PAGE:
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CHINESE RECIPES

Chinese Recipes


Chinese cooking is more about striking a balance in flavours, colour and textures than using specific ingredients. A good Chinese cook can often come up with a dish that has the characteristic taste and flavours of Chinese cuisine using whatever ingredients are on hand. However, when first venturing into Chinese cookery, it's as well to choose a menu then buy the ingredients you want for that menu. As you get more proficient, you can start to improvise and invent.

I've included half a dozen tips that you may want to take note of.


  *** BATTER, BREAD, DOUGH & PASTRIES ***  

DOUGH
  • Preparation: 10 Minutes
    Cooking: 20 Minutes

  *** BEEF & VEAL RECIPES ***  


  *** LAMB RECIPES ***  


  *** PASTA, NOODLES, COUSCOUS & RICE ***  


  *** PORK RECIPES ***  


  *** POULTRY, WILDFOWL & GAME BIRDS ***  


  *** SALADS ***  


  *** SAUCES, STOCKS, SALAD DRESSINGS & GRAVY ***  


  *** SOUPS ***  


  *** VEGETABLES ***  




 


TIPS

  1. General Principles of Chinese Cooking:
    Be sure to vary the meat and vegetables in a dish in order to create an interesting variety of flavours, textures, and colours. Balance and harmony is what matters in Chinese cooking.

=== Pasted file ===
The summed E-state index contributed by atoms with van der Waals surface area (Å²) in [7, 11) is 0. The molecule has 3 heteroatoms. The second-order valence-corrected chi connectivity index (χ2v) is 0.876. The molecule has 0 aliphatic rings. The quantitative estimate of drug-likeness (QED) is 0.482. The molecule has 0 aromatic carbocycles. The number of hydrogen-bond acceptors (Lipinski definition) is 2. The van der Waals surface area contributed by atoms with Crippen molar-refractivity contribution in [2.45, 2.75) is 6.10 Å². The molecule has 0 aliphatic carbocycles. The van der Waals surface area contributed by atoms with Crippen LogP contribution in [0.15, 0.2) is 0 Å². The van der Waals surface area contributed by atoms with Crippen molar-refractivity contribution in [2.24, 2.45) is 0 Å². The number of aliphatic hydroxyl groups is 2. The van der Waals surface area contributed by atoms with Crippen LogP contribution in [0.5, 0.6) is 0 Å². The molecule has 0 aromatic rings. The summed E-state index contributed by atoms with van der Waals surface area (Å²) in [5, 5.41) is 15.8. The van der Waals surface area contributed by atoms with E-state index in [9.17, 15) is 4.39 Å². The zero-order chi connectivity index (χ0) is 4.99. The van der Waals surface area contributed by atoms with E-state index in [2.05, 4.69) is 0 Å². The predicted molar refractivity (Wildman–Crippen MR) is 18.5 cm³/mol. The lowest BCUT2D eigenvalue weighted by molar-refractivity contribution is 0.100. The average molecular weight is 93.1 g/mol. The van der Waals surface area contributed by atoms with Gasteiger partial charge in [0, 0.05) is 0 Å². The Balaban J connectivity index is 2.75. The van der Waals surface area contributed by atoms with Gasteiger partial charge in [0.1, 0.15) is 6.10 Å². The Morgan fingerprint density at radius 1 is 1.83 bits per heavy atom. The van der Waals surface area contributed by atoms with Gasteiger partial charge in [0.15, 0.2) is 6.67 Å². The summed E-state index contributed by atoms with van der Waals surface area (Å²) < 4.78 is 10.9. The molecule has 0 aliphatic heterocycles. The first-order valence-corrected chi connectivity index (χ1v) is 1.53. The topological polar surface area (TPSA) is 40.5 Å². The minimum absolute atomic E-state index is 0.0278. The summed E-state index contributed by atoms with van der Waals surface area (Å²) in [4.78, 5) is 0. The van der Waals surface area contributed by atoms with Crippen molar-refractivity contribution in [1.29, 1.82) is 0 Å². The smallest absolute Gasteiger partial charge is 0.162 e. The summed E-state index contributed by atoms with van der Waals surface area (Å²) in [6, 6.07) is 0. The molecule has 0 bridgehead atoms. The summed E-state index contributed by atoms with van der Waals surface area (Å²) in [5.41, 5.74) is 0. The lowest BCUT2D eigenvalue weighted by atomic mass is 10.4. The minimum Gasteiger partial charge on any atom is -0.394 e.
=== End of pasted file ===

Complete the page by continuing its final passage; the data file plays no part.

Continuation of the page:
Be sure to prepare everything before you start cooking. Chinese cooking is quick and short, so you won't have time to peel and chop vegetables while the cooking process is going on. I always prepare every item and have them to hand as I begin cooking.
  2. Cooking Equipment:
    You can use a large skillet (frying pan) for Chinese cooking, but a wok is the first piece of cooking equipment you may want to purchase when you get serious about it.
  3. Preparing Vegetables:
    Wash green, leafy vegetables well ahead of time. This gives them more time to drain so they will not be too wet when you stir-fry them.
  4. Stir-frying Vegetables:
    When stir-frying vegetables, cook the toughest and thickest vegetables for longer than the softer, leafy vegetables. Vegetables such as broccoli, carrots need to be cooked longer than cabbage leaves, which need to be cooked longer than bean sprouts, for example. Never overcook your stir fry vegetables.
  5. Meat and Fish:
    • Always marinate fresh meat.
    • Always cut beef across the grain. This helps make it more tender.
    • Cut the meat into uniform pieces so that it will cook evenly.
    • When cooking meat or poultry, make sure that the wok is very hot before adding the food.
    • If preparing stir-fried meat and vegetables, stir-fry the meat first and set it aside. Return it to the wok with a sauce during the final stages of cooking.
  6. Rice:
    For best results when cooking rice, use long grain rice. But when making fried rice, try to use cold cooked rice at least one day old.
 

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